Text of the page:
“How’s it going?” > “Is it done?” “I built on top of it” > “I made changes to it” “I noticed something” > “There’s a mistake” “Need more time?” > “Today was the deadline” “Need some help with it?” > “Gentle reminder” “Sharing this will lead to…” > “Don’t share this” “Was this intentional?” > “Did you proofread this?” “Take care of the situation” > “Clean up the mess” “This is not your best work” > “This can be better” “Need your help to unblock us” > “Bumping this up” “We were waiting for you” > “We started without you” “I need it before the board meeting” > “I need it today” “This activity is blocked” > “I’ve been waiting for a week” “Let me get you caught up” > “You missed the last meeting” “Are you adding the examples?” > “Where are the examples?”
You’re probably going to get the same response with either statement. But one of them leaves a better taste.
Companies should experiment with a ‘Personal Branding’ team who identify individuals with potential and amplify their brand. A lot more return on investment than fully investing on company brand. Here’s a simplified explanation.
People are more likely to trust people over brands. There are enough examples in the internet for people who have crafted personal brands and converted that into a successful revenue generating source (David Perell, Dave Gerhardt, Jack Butcher)
There might be at least 20 people in a 500 member who have the potential to create an audience for themselves but need help with it. But they need help.
Now, imagine if those 20 ppl build a modest 500 member audience each. That’s 10,000 people. The first thing you do when you discover someone online is to find out what they do for a living. That’s going to lead the audience to your company.
The conversion rates aren’t going to be super high but again, when has it ever been high? Attribution is also difficult but not impossible.
The trick is to never use this channel to sell or directly market your company.
Once you start using your personal brand to talk about your employer, you no longer have a personal brand. You have an extension of your employer’s brand
Here’s why everyone, especially leaders, should have open calendars. I benefited a lot from calendar stalking. It’s my favourite post-lunch activity to do and I’ve never been shy about admitting it
Stalking open calendars also help time your emails strategically. I usually send an email with an idea to solve a problem, right after they step out of a meeting discussing that same problem. Your chances of getting their attention are super high
Open calendars with a filled agenda shows the height of transparency. Protecting info about what you’re working on should be an exception, not the norm.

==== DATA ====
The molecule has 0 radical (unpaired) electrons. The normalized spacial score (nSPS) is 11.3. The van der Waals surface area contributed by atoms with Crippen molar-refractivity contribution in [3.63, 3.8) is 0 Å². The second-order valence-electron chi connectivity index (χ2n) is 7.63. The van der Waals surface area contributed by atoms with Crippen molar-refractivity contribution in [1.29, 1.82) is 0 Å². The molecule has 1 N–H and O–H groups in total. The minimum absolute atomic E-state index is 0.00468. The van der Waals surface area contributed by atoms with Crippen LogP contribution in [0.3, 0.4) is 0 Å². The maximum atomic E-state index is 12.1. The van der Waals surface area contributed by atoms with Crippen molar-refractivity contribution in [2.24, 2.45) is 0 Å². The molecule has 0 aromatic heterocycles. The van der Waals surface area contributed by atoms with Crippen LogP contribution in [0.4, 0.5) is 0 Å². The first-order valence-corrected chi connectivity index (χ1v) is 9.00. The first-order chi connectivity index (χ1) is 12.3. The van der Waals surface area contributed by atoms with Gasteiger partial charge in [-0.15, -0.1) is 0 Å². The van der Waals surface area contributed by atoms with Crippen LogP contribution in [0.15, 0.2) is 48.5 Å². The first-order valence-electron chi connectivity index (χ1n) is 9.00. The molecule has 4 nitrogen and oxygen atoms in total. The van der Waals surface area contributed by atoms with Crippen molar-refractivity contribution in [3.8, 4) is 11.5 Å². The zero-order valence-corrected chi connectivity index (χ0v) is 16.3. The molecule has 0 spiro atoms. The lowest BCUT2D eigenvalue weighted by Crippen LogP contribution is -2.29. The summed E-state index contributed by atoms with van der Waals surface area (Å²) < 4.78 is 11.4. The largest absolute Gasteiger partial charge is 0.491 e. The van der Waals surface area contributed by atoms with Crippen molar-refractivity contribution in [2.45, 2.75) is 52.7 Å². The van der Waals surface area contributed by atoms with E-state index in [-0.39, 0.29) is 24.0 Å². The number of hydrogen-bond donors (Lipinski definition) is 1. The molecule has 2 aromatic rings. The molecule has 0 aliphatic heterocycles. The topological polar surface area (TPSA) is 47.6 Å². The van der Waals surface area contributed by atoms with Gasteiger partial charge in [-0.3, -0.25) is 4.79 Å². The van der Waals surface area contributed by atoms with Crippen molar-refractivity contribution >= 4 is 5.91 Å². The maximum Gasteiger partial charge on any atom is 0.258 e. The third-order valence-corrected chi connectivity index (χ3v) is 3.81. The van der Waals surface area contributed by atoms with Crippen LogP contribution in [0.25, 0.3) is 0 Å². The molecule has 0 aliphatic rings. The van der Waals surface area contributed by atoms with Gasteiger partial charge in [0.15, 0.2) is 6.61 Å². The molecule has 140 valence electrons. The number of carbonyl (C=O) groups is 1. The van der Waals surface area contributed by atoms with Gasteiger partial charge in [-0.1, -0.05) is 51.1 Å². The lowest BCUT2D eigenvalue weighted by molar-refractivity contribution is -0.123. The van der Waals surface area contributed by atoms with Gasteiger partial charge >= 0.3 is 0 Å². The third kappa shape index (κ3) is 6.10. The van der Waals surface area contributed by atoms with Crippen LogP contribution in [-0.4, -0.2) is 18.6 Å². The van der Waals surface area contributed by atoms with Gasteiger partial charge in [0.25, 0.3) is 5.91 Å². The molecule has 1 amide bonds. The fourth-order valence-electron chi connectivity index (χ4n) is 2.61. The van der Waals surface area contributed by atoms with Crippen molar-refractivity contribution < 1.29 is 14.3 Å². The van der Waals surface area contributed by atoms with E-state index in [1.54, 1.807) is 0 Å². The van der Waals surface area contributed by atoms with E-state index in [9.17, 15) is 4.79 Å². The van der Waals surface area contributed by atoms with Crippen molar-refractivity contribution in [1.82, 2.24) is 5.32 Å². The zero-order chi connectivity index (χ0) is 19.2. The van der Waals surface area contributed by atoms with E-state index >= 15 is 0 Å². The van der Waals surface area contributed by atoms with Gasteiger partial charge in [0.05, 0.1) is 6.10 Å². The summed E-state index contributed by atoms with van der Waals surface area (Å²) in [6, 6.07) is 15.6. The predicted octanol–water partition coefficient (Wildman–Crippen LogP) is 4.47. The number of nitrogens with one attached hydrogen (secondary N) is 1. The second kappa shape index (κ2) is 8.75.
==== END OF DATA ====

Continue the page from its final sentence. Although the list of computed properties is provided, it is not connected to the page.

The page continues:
A leader’s open calendar is a wealth of information for everyone in the org. Their current priorities will be most accurately reflected in their calendar.
Open calendars are also an invitation for collaboration. You never know where your next collaboration opportunity is.
Open calendars also a great source of learning. If I look up to someone in the org, understanding how they’ve organised their day is valuable information.
Leaders should default to open calendars. Hide events that you don’t want people to see.
Of course, I haven’t been around enough to claim there are no downsides to this. Any downsides I’m blindsided to?
Are critical feedback conversations with your team uncomfortable? That’s probably because you haven’t appreciated them enough
An appreciation culture will earn you the right to give critical feedback as often as you want to because when delivered in tandem, it simply becomes ‘feedback’.
How do you foster an appreciation culture?
1) Appreciate small things, doesn’t cost much A good support reply, great blog title, brilliant choice of colors, useful comments in the code - these are small things that often go unappreciated.
2) Appreciate asynchronously Don’t wait till 1on1s to appreciate. Leave google doc comments, send short emails/texts, leave positive voice notes or maybe even social media replies.
3) DON’T appreciate mediocrity Appreciating culture doesn’t mean you appreciate for the sake of appreciation. It’s simply to foster a culture of appreciating things that are worthy but often ignored.
The moment you repeatedly appreciate a person for their positive behavior, critical feedback won’t seem out of place.
If you only single out their flaws everytime (even with good intentions), they tend to fixate on that. They think “Why does every conversation seem to be about what I can improve? Am I not doing anything right?”
If you really want to grow within an organisation, you have to continuously make yourself redundant.
Sounds very counter intuitive, doesn’t it?
Hoarding information, power, responsibility is sometimes an instinctive reaction. You don’t want to share that document, you don’t want to add someone to a meeting, you don’t want to discuss your idea until it’s done but if you don’t do that - you might be stuck forever in that loop, doing the same things over and over again.
Start letting go of things slowly once you’re comfortable. Newer things will start falling on your plate. Bigger things, maybe.